Tips to Prevent Identity Theft

It’s scary how easy it is for criminals to get to our personal information – as technology improves, so do the skills of fraudsters. In fact, I find myself being what some think is paranoid – triple checking for the https in online shop URLs, and shredding almost everything with my name on it. I mean look what happened to Sandra Bullock in The Net – if that could happen in the 90’s just think of what’s possible now!

As trusted financial advisors it’s imperative for credit unions to help educate members about what they can do to help prevent their own identity theft and the losses that often accompany that. Not to mention, the more careful your members are, the less at risk your credit union is of incurring losses due to identity theft. (Check out the landmark case involving Comerica Bank and your potential liability from a phishing scam.)

We teamed up with our Preferred Partner for identity theft, Affinion Group, to gather some key tips for you and your members to help prevent identity theft.

  1. Check your credit card statements regularly, and consider paying for credit monitoring. Credit card and account statements, which typically arrive and can be checked monthly, are a great indicator of whether or not your account is being used fraudulently.  A credit monitoring service can be a valuable tool in fighting and detecting identity theft, helping alert you when any new accounts are opened in your name.
  2. Get used to shredding documents, which can help ensure that papers with personal information are properly disposed of and do not fall into the wrong hands.  Anything that has your name and address on it should be shredded in a cross-cut shredder to be safe, including credit card offers, bills and financial statements. (Whew – that’s a check for me!)
  3. Protect your computer by enabling all security features and keeping anti-virus and spyware protection up-to-date. Research shows that the most common reaction to a person finding out they were a victim of identity theft is installing anti- virus protection on their computer. Don’t wait for this simple step.  Install and activate a pop-up “blocker.”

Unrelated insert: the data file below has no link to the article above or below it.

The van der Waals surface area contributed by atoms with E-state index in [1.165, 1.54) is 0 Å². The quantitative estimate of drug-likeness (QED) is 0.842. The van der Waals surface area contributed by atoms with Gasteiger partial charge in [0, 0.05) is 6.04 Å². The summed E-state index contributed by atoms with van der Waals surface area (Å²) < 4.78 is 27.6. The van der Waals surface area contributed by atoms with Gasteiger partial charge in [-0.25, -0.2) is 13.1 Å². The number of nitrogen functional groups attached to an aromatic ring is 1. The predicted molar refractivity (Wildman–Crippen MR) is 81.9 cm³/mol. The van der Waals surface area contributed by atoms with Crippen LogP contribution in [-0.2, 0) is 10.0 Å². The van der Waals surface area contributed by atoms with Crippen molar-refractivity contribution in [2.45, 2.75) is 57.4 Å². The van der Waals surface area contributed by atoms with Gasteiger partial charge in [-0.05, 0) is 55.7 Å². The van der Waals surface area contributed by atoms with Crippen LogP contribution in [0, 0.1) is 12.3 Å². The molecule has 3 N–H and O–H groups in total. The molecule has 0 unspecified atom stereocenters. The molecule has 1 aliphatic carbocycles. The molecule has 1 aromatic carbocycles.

4. Destroy all sensitive data on your hard drive prior to selling, donating or discarding an old computer.
  5. While it can be difficult to remember so many different passwords, it is essential to create “strong” passwords. A strong password is one that is not easy to guess and it should include both numbers and capital letters, and possibly characters as well. Also, it’s helpful to utilize a password locking system on your computer if it is left on while you are not sitting in front of it. Keep your passwords hidden, even in your own home. Keep your user IDs, passwords and any other information used to access your financial accounts secret and be aware of anyone else who has access to your personal information.
  6. Don’t take the bait. Beware of phishing scams. Phishing scams include emails that appear to be from legitimate organizations asking the recipient to update their personal information – with the sender intending to steal their identity to commit fraud. One key giveaway for this type of scam is that it will typically ask you for some sort of personal information (perhaps as verification). When you receive something like this, call the institution directly, and ask them if this email is legitimate.
  7. Regularly monitor your accounts online.
  8. Be cautious about opening emails from unknown senders and don’t ever download a file or click a link from an email from an unknown sender.
  9. Use only one credit card for personal expenses and one card for business expenses and monitor accounts online weekly.
  10. Always send or receive mail only through secure and locked mail boxes.
  11. Never give out any sensitive information (SSN, Acct #, Pin #, Password, etc.) via an email solicitation. Always type in and visit the website directly.
  12. On all credit cards, in addition to signing your name, write “Please ASK for ID!”
  13. Never give out your Social Security Number, Drivers License Number or Date of Birth unless the person or firm has just cause and really needs it.

Offer a fun way for your members to learn some of these tips with videos we created with Affinion Group like this one! (Free for NAFCU members to use and just $150 to customize for your credit union).

Post written by Kirstin Hemsteger, Marketing Manager, NAFCU Services Corp.

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2 comments

  1. Being a victim of an identity theft is a very distressful incident. Therefore, precautionary measures in order to protect ourselves from such offense are very necessary. These tips you have shared in order to decrease our risk in being a victim are very helpful. Thank you for sharing.

  2. Indeed, the rate of identity theft has significantly increased in recent times and such crime had destroyed several lives. People should really be more cautious especially with the use of personal information because it takes only one wrong move and all that you have worked hard for may be taken away from you. These tips you have shared are definitely very useful. Thank you for sharing.

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